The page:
The above-mentioned technologies not only transform the way we normally manage waste but will also provide a range of solutions that will shape the way we manage and collect waste and at the same time will provide us with innovations for the recovery of raw materials from waste.

We will never look at waste in the same way. Moreover, we are living in a transforming society in which there is an increasing focus on waste minimization, the use of new materials, and the removal of inefficient materials from the system.

Courtesy of TeknTrash

On top of this, there are also innovative solutions that offer the possibility of previously unimaginable processes that aim at getting rid of our existing waste, as we wrote in an earlier article regarding Beworm. Basically, the sky is the limit in how we use AI and modern technology: StartRocket plans on removing space debris using space-grade polymeric foam. Another company, Winnow Solutions, uses AI to weigh food waste in commercial kitchens.

Solving improper waste sorting

One particular area of opportunity for AI-driven solutions is the complex problem of improper sorting. Due to the variety of waste-material types and regulations, consumers find it difficult to identify the composition of waste items, which often results in a mix of recyclable and non-recyclable waste. One potential AI application is the use of image classification to identify and help consumers recognize the material composition and consequent recyclability of their waste items.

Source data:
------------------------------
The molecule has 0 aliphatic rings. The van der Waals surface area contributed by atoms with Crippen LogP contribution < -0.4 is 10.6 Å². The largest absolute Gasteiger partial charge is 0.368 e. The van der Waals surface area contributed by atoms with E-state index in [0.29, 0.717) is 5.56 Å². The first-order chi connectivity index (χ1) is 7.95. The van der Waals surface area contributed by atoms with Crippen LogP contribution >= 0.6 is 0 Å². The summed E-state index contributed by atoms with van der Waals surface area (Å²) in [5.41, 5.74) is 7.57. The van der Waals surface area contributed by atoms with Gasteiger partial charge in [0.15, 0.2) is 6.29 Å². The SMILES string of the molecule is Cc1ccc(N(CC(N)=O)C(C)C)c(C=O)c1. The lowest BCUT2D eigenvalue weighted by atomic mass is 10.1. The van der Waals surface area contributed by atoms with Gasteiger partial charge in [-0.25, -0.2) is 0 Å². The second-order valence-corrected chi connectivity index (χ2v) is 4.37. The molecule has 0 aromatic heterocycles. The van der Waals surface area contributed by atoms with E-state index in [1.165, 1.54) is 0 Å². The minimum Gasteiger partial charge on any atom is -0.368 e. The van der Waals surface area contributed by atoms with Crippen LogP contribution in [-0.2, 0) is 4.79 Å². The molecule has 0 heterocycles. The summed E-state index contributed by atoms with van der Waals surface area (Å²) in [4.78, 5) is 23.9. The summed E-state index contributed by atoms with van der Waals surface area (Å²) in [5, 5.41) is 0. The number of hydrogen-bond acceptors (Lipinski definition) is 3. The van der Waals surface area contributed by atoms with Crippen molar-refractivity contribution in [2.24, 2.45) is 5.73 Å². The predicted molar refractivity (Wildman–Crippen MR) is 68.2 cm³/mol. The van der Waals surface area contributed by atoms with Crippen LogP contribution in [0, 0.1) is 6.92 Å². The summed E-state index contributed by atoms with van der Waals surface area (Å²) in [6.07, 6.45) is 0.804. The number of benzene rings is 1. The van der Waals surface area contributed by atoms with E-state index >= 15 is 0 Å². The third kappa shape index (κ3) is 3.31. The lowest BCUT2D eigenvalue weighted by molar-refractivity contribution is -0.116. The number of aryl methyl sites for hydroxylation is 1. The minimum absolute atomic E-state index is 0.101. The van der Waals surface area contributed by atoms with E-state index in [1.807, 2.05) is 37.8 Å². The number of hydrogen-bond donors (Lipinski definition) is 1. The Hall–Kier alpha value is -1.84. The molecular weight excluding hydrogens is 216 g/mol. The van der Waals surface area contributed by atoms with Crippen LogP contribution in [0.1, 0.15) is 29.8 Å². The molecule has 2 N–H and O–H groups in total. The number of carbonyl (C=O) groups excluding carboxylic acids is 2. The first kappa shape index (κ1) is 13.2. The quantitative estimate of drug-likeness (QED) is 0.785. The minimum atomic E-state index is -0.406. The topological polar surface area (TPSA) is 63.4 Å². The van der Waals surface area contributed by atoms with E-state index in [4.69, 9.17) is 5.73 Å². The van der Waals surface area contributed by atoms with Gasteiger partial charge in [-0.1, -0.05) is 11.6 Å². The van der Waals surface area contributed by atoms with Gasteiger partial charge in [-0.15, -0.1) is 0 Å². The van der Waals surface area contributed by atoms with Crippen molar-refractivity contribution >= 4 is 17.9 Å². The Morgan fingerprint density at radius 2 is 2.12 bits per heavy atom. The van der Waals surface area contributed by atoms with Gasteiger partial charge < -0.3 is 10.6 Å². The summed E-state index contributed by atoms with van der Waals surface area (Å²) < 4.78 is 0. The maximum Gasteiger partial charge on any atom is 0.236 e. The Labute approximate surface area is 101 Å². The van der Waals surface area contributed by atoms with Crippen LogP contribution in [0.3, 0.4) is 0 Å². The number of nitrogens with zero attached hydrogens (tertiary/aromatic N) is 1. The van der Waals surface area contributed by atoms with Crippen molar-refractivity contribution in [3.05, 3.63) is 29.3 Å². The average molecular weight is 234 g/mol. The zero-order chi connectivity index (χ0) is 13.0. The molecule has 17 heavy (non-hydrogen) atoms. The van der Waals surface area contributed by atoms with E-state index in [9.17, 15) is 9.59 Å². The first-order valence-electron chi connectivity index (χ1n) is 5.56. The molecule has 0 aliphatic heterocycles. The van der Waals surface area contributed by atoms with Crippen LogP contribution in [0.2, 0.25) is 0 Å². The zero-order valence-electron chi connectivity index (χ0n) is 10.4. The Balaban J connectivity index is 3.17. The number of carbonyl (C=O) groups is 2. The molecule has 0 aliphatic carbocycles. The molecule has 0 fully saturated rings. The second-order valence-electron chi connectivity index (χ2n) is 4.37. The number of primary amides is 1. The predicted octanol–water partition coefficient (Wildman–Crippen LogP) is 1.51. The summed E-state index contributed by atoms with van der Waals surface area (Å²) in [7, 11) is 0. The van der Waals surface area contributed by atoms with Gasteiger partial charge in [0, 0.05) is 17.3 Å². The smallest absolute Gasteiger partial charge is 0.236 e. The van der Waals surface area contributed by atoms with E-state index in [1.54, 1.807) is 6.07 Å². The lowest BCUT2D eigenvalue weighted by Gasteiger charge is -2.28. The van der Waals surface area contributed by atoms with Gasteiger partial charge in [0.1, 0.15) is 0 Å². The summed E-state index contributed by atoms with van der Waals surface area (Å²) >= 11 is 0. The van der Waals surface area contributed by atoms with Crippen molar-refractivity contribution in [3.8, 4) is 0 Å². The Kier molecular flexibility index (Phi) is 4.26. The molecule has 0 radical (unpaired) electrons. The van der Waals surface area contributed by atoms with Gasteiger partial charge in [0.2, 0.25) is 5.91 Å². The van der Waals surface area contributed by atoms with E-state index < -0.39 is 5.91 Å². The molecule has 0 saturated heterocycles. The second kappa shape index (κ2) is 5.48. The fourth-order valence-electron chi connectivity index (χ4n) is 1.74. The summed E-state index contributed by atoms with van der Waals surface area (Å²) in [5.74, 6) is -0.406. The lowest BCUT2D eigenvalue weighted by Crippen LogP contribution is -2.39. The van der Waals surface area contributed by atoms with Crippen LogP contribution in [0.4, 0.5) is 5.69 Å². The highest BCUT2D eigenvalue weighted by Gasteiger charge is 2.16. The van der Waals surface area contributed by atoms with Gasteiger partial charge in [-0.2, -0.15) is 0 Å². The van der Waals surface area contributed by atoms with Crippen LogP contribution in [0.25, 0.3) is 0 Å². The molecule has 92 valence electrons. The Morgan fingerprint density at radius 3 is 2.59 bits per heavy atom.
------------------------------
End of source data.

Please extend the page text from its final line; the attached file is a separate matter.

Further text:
TeknTrash – AI incentivizing recycling

Manufacturers often do not have information about what happens to their product once it leaves the shelves of stores, although it would be useful information for understanding the lifecycle of a product. Al Costa, professor of big data and AI, founded the AI start-up TeknTrash with high ambitions to radically change the amount of information that is accessible to companies after the sale of their products.